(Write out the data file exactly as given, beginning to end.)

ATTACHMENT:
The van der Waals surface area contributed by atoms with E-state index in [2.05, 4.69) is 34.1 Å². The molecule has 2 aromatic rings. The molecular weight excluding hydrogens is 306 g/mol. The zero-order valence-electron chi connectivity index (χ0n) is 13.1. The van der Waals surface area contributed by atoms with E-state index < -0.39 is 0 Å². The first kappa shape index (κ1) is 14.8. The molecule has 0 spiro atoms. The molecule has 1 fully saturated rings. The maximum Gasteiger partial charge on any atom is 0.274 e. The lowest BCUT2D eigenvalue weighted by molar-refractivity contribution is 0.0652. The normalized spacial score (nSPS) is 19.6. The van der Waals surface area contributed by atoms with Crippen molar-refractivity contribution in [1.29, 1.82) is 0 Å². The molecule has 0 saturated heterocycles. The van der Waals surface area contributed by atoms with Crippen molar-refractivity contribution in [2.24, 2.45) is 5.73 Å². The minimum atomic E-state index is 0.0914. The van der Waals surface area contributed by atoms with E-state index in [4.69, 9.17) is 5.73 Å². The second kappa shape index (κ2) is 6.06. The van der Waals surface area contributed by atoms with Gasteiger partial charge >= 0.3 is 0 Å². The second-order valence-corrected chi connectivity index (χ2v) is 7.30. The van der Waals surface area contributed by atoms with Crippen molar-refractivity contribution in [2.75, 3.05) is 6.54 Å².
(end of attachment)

The van der Waals surface area contributed by atoms with E-state index in [2.05, 4.69) is 34.1 Å². The molecule has 2 aromatic rings. The molecular weight excluding hydrogens is 306 g/mol. The zero-order valence-electron chi connectivity index (χ0n) is 13.1. The van der Waals surface area contributed by atoms with E-state index < -0.39 is 0 Å². The first kappa shape index (κ1) is 14.8. The molecule has 0 spiro atoms. The molecule has 1 fully saturated rings. The maximum Gasteiger partial charge on any atom is 0.274 e. The lowest BCUT2D eigenvalue weighted by molar-refractivity contribution is 0.0652. The normalized spacial score (nSPS) is 19.6. The van der Waals surface area contributed by atoms with Crippen molar-refractivity contribution in [1.29, 1.82) is 0 Å². The molecule has 0 saturated heterocycles. The van der Waals surface area contributed by atoms with Crippen molar-refractivity contribution in [2.24, 2.45) is 5.73 Å². The minimum atomic E-state index is 0.0914. The van der Waals surface area contributed by atoms with E-state index in [4.69, 9.17) is 5.73 Å². The second kappa shape index (κ2) is 6.06. The van der Waals surface area contributed by atoms with Gasteiger partial charge >= 0.3 is 0 Å². The second-order valence-corrected chi connectivity index (χ2v) is 7.30. The van der Waals surface area contributed by atoms with Crippen molar-refractivity contribution in [2.75, 3.05) is 6.54 Å².